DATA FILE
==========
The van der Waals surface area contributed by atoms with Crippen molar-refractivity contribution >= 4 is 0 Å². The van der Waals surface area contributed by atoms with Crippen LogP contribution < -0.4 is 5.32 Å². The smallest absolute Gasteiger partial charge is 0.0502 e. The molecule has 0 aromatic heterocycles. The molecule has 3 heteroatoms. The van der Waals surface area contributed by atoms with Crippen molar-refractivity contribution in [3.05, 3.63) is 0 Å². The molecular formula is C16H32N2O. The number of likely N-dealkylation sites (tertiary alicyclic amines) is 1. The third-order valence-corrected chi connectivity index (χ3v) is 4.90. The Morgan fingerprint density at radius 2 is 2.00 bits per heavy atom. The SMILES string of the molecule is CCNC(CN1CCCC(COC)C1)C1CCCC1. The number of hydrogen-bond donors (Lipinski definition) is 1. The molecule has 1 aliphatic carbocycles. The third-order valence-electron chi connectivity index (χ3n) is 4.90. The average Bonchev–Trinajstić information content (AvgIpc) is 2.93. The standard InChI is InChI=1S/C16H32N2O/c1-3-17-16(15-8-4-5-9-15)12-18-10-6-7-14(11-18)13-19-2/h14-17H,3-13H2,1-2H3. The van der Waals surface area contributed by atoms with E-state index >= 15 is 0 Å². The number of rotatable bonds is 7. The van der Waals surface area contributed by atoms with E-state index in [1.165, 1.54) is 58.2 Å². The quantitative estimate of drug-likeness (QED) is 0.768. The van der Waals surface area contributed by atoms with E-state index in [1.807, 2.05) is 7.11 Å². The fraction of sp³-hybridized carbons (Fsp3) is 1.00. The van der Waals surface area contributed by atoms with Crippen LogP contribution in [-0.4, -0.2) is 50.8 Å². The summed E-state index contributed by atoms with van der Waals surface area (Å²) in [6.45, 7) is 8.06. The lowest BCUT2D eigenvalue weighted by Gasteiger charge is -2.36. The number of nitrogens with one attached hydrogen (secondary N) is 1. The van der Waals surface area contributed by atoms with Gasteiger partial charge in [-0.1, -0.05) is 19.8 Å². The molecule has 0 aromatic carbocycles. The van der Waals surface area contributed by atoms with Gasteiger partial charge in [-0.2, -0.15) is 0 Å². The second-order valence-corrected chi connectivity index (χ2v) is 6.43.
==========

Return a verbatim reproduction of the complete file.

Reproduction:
The van der Waals surface area contributed by atoms with Crippen molar-refractivity contribution >= 4 is 0 Å². The van der Waals surface area contributed by atoms with Crippen LogP contribution < -0.4 is 5.32 Å². The smallest absolute Gasteiger partial charge is 0.0502 e. The molecule has 0 aromatic heterocycles. The molecule has 3 heteroatoms. The van der Waals surface area contributed by atoms with Crippen molar-refractivity contribution in [3.05, 3.63) is 0 Å². The molecular formula is C16H32N2O. The number of likely N-dealkylation sites (tertiary alicyclic amines) is 1. The third-order valence-corrected chi connectivity index (χ3v) is 4.90. The Morgan fingerprint density at radius 2 is 2.00 bits per heavy atom. The SMILES string of the molecule is CCNC(CN1CCCC(COC)C1)C1CCCC1. The number of hydrogen-bond donors (Lipinski definition) is 1. The molecule has 1 aliphatic carbocycles. The third-order valence-electron chi connectivity index (χ3n) is 4.90. The average Bonchev–Trinajstić information content (AvgIpc) is 2.93. The standard InChI is InChI=1S/C16H32N2O/c1-3-17-16(15-8-4-5-9-15)12-18-10-6-7-14(11-18)13-19-2/h14-17H,3-13H2,1-2H3. The van der Waals surface area contributed by atoms with E-state index >= 15 is 0 Å². The number of rotatable bonds is 7. The van der Waals surface area contributed by atoms with E-state index in [1.165, 1.54) is 58.2 Å². The quantitative estimate of drug-likeness (QED) is 0.768. The van der Waals surface area contributed by atoms with E-state index in [1.807, 2.05) is 7.11 Å². The fraction of sp³-hybridized carbons (Fsp3) is 1.00. The van der Waals surface area contributed by atoms with Crippen LogP contribution in [-0.4, -0.2) is 50.8 Å². The summed E-state index contributed by atoms with van der Waals surface area (Å²) in [6.45, 7) is 8.06. The lowest BCUT2D eigenvalue weighted by Gasteiger charge is -2.36. The number of nitrogens with one attached hydrogen (secondary N) is 1. The van der Waals surface area contributed by atoms with Gasteiger partial charge in [-0.1, -0.05) is 19.8 Å². The molecule has 0 aromatic carbocycles. The van der Waals surface area contributed by atoms with Gasteiger partial charge in [-0.2, -0.15) is 0 Å². The second-order valence-corrected chi connectivity index (χ2v) is 6.43.